It’s official – 2014 was the hottest year on record. And most everyone I talk to is concerned about the threat that global warming and climate change, with their potentially devastating and possibly permanent consequences, pose to the lives and livelihoods of our children and grandchildren.
Scientists tell us that sea levels and water temperatures are rising, imperiling coastal populations, as well as regional environments and economies; that sea ice is being lost and glaciers receding at unprecedented rates or disappearing altogether; that seasons and plant and animal ranges are shifting and habitat vanishing, threatening to drive entire species of animals to extinction; that weather patterns are becoming more erratic and less predictable; and that worldwide, the number, intensity, and resilience of violent tropical storms is increasing. They warn that other potential future effects of global climate change include more frequent wildfires, more severe heat waves, sustained periods of drought in certain regions, and unprecedented winter weather conditions in others; all of which jeopardize fresh water supplies, wildlife, and in some instances, indigenous people and their ways of life.
It is widely accepted within the scientific community that almost 100% of the observed temperature increase over the last 50 years has been due to the increase in what are commonly called ‘greenhouse’ gas concentrations in the atmosphere; that carbon dioxide emissions from burning fossil fuels are a contributor to the problem; and that it is imperative that, as the nations of the world prepare for the consequences of global warming, we move away from coal, oil, and natural gas extraction for energy production, in favor of clean alternatives that don’t contribute to the problem.
But what can we do to bring about meaningful change?
In the mid-1970s, in opposition to the South African government’s system of apartheid; an economic, political and social segregation based solely on race; students across the United States and around the world endeavored to encourage the universities and colleges that they attended to approve endowment divestiture in corporations with operations in South Africa. In 1977, as nearly 300 Stanford University students, protesting against the University’s investments in companies doing business in racially prejudiced South Africa were arrested (the largest number of students arrested at once in the university’s history and the largest mass arrest since the anti-Vietnam war protests in the late 1960s and early 1970s), Hampshire College, a private liberal arts college in Amherst, Massachusetts, which opened in 1970 as an experiment in alternative education, became the first school to divest from South Africa. In December of that year, the Stanford University board of trustees adopted a South Africa-related ethical investment policy. And from 1977 through 1985, more than 180 universities and colleges, including Stanford, Harvard, and Yale, agreed in whole or in part, to divestment in companies doing business in South Africa.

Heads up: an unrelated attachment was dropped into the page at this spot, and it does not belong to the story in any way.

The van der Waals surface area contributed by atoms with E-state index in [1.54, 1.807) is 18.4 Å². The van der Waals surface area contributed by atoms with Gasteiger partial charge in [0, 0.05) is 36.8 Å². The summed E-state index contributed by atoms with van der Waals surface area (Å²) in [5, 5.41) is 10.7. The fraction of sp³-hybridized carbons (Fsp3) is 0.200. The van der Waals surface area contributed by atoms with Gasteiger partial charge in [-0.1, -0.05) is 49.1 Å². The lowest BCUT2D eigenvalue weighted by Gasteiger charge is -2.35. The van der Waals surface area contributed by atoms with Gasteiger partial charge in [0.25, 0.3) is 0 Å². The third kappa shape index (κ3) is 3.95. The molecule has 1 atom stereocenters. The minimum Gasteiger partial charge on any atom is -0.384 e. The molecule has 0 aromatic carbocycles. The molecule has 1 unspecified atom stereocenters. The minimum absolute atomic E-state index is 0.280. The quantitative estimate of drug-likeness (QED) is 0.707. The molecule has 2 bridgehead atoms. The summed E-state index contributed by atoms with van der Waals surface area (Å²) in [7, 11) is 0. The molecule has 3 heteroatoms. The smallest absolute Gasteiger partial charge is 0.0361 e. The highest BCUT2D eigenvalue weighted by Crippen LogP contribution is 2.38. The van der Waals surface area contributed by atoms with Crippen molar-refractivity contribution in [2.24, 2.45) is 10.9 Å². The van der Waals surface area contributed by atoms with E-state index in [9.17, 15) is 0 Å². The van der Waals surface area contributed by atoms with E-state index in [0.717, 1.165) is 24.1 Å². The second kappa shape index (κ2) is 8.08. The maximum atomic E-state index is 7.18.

Students are once more turning to remonstration; this time advocating for divestment in publicly held fossil fuels corporations. And again, it was Hampshire College that took the lead. In December of 2011, their Board of Trustees approved a sustainable investment policy expelling all fossil fuel holdings. Less than one year later, another New England college, Unity College in Maine, also committed to fossil fuel divestment.